For a few moments last Friday night, I wasn’t a sports writer.
I was a former player.
As I walked onto the field at Piqua Alexander Stadium following one of the most amazing games I’d ever covered, the Shawnee High School football team had already started celebrating its 56-42 comeback victory over Elida.
In the scrum of players and coaches, I wandered around looking for Braves coach Rick Meeks, like I have so many other times this season.
But before I found coach Meeks, I saw Braves assistant coach Dave Driskill, my former defensive coordinator at Southeastern.
It was a moment I’ll never forget.
Some coaches never get the chance to coach in a state final — and it was then that I fully realized coach Driskill and the Braves had earned the opportunity of a lifetime to play at Canton Fawcett Stadium in the state championship game.
“You always dream about that, and wonder what that would be like,” Driskill said. “To finally get a chance to actually be in a game in Canton, it’s pretty amazing.”
Before he was my coach, Driskill was my third-grade teacher at Miami View. He was always the quarterback in our schoolyard football games, tossing passes to many of his future players.
Driskill, a Dola Hardin Northern graduate, began coaching at Southeastern in 1989 as an assistant under Steve Bartlett, who my dad, Bob, just happened to help out on Friday nights, writing play charts. (A quick aside: My dad has perfect handwriting. I’ve never seen anything like it. I’m sure the coaching staff used to marvel at his penmanship at halftime. Seriously, if he lived in the 18th century, he would’ve been handwriting letters for George Washington.)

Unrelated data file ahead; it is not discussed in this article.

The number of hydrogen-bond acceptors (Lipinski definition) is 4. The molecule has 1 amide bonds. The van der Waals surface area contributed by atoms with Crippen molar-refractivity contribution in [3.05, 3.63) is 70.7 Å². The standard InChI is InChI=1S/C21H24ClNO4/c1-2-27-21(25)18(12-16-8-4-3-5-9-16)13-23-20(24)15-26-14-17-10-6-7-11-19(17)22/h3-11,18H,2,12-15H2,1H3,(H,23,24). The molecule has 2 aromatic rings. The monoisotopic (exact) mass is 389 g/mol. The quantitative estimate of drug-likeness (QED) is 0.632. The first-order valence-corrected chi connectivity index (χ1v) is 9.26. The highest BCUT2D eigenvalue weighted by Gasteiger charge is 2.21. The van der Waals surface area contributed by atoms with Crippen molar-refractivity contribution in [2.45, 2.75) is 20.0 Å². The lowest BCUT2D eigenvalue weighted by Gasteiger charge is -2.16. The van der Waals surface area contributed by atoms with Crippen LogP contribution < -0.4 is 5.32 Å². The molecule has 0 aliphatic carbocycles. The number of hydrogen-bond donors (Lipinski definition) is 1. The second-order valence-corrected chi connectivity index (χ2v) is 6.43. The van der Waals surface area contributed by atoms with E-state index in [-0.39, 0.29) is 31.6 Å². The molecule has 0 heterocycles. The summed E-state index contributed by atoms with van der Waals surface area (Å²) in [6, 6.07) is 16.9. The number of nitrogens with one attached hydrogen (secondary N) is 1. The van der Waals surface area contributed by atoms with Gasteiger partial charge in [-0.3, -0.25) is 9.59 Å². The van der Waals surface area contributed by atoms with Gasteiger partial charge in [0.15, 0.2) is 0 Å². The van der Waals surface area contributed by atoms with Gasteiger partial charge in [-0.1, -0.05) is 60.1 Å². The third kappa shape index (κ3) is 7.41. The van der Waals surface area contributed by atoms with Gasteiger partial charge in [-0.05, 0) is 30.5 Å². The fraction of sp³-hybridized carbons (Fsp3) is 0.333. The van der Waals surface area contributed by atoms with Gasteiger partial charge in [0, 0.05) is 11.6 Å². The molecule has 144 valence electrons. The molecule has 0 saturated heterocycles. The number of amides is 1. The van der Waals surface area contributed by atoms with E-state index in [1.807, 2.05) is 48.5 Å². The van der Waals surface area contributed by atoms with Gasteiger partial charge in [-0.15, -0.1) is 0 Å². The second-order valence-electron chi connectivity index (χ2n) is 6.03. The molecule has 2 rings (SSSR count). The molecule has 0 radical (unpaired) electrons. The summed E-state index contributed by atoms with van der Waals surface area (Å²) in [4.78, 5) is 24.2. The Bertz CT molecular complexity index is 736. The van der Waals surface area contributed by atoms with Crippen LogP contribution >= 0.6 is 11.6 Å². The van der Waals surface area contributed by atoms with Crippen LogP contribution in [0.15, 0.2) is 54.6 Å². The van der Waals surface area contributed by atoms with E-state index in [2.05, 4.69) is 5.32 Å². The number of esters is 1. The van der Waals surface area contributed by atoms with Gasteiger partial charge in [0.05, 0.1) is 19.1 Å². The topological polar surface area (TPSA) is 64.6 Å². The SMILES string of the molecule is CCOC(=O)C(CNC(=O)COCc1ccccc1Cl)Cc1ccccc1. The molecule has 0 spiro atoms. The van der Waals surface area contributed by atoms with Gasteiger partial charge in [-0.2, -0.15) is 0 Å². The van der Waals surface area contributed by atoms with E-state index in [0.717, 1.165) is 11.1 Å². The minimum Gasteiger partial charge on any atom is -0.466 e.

Driskill stayed on staff at Southeastern when his cousin, Mike Hetrick, took the job in 1995.
His “Uncle Al” just happens to be Al Hetrick, the longtime Versailles coach who guided the Tigers to six state championships, the most by any public school in Ohio.
Driskill was the defensive coordinator during my years at Southeastern. He was always tough and fair, gave you credit when deserved — and always had a smile on his face. You knew he loved football, and every moment he spent on the field with us.
He left Southeastern in 2001, when Mike Hetrick left to take the job at Brookville.
After two seasons away from football, Driskill, who had taken a teaching job at Rockway, was asked by Rick Meeks to join the coaching staff at Shawnee. He’d be coaching defense with Braves coordinator Devin Spitzer, one of his former defensive ends at Southeastern, who he didn’t get to use very much “because he was a quarterback.”
“We kid around about Star Wars, about how Obi-Wan Kenobi trained Darth Vader,” Driskill said. “(Spitzer) always says to me, ‘You trained me, now I am the master.’ ”
It took 15 years of coaching for Driskill to make an appearance in the playoffs as a coach. Our team at Southeastern got close several times, but couldn’t quite get over the hump.
Now, Driskill will coach in the state final, and I couldn’t be happier for him.
“You’re blessed to have the opportunity,” Driskill said. “There’s a lot of coaches who don’t this opportunity. For whatever reason, it came together here.”